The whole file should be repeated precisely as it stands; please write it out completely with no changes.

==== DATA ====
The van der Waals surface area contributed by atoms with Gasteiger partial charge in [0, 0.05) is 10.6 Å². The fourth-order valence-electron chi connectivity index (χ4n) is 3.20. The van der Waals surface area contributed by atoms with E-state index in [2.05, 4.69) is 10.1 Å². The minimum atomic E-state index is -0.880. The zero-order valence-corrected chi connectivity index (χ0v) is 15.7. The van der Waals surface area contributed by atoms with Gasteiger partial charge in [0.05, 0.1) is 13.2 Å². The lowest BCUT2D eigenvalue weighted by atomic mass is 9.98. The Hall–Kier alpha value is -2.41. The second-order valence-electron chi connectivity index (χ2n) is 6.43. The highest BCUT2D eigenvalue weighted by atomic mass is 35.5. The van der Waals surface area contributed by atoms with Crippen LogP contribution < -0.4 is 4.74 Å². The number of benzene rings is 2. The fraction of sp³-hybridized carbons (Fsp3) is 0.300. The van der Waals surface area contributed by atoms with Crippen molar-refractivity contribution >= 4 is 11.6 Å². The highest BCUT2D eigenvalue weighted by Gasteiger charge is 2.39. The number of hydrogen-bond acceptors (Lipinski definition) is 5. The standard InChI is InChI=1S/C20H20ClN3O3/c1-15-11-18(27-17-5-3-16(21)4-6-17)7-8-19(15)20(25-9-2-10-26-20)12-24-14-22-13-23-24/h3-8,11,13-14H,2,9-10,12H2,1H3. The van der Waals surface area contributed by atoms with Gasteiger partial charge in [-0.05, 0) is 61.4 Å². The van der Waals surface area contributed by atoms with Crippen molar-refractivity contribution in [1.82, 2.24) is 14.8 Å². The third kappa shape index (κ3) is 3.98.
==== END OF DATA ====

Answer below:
The van der Waals surface area contributed by atoms with Gasteiger partial charge in [0, 0.05) is 10.6 Å². The fourth-order valence-electron chi connectivity index (χ4n) is 3.20. The van der Waals surface area contributed by atoms with E-state index in [2.05, 4.69) is 10.1 Å². The minimum atomic E-state index is -0.880. The zero-order valence-corrected chi connectivity index (χ0v) is 15.7. The van der Waals surface area contributed by atoms with Gasteiger partial charge in [0.05, 0.1) is 13.2 Å². The lowest BCUT2D eigenvalue weighted by atomic mass is 9.98. The Hall–Kier alpha value is -2.41. The second-order valence-electron chi connectivity index (χ2n) is 6.43. The highest BCUT2D eigenvalue weighted by atomic mass is 35.5. The van der Waals surface area contributed by atoms with Crippen LogP contribution < -0.4 is 4.74 Å². The number of benzene rings is 2. The fraction of sp³-hybridized carbons (Fsp3) is 0.300. The van der Waals surface area contributed by atoms with Crippen molar-refractivity contribution >= 4 is 11.6 Å². The highest BCUT2D eigenvalue weighted by Gasteiger charge is 2.39. The number of hydrogen-bond acceptors (Lipinski definition) is 5. The standard InChI is InChI=1S/C20H20ClN3O3/c1-15-11-18(27-17-5-3-16(21)4-6-17)7-8-19(15)20(25-9-2-10-26-20)12-24-14-22-13-23-24/h3-8,11,13-14H,2,9-10,12H2,1H3. The van der Waals surface area contributed by atoms with Gasteiger partial charge in [-0.05, 0) is 61.4 Å². The van der Waals surface area contributed by atoms with Crippen molar-refractivity contribution in [1.82, 2.24) is 14.8 Å². The third kappa shape index (κ3) is 3.98.